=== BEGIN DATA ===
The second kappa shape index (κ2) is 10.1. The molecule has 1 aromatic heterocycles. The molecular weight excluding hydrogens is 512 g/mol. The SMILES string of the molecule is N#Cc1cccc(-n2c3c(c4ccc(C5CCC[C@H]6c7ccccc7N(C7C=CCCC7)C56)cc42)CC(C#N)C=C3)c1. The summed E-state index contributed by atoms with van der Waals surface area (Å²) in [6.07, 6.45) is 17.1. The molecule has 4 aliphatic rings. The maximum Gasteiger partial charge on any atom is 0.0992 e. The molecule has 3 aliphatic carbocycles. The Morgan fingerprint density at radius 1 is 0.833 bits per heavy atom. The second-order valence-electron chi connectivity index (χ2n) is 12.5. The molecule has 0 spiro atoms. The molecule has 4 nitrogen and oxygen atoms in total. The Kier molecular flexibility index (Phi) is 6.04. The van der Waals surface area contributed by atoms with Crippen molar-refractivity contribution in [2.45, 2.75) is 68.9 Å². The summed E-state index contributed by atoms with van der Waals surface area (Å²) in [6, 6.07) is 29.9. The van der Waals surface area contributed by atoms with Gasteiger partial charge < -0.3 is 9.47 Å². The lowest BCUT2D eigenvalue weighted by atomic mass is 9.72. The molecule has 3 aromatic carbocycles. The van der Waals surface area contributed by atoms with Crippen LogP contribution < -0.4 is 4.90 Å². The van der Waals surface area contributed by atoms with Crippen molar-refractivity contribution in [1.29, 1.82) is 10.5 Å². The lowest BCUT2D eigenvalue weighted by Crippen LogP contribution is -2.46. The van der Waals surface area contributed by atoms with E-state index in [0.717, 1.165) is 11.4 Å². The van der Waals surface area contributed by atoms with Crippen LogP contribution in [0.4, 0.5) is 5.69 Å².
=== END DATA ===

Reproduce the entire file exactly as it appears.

The second kappa shape index (κ2) is 10.1. The molecule has 1 aromatic heterocycles. The molecular weight excluding hydrogens is 512 g/mol. The SMILES string of the molecule is N#Cc1cccc(-n2c3c(c4ccc(C5CCC[C@H]6c7ccccc7N(C7C=CCCC7)C56)cc42)CC(C#N)C=C3)c1. The summed E-state index contributed by atoms with van der Waals surface area (Å²) in [6.07, 6.45) is 17.1. The molecule has 4 aliphatic rings. The maximum Gasteiger partial charge on any atom is 0.0992 e. The molecule has 3 aliphatic carbocycles. The Morgan fingerprint density at radius 1 is 0.833 bits per heavy atom. The second-order valence-electron chi connectivity index (χ2n) is 12.5. The molecule has 0 spiro atoms. The molecule has 4 nitrogen and oxygen atoms in total. The Kier molecular flexibility index (Phi) is 6.04. The van der Waals surface area contributed by atoms with Crippen molar-refractivity contribution in [2.45, 2.75) is 68.9 Å². The summed E-state index contributed by atoms with van der Waals surface area (Å²) in [6, 6.07) is 29.9. The van der Waals surface area contributed by atoms with Gasteiger partial charge < -0.3 is 9.47 Å². The lowest BCUT2D eigenvalue weighted by atomic mass is 9.72. The molecule has 3 aromatic carbocycles. The van der Waals surface area contributed by atoms with Crippen LogP contribution < -0.4 is 4.90 Å². The van der Waals surface area contributed by atoms with Crippen molar-refractivity contribution in [1.29, 1.82) is 10.5 Å². The lowest BCUT2D eigenvalue weighted by Crippen LogP contribution is -2.46. The van der Waals surface area contributed by atoms with E-state index in [0.717, 1.165) is 11.4 Å². The van der Waals surface area contributed by atoms with Crippen LogP contribution in [0.4, 0.5) is 5.69 Å².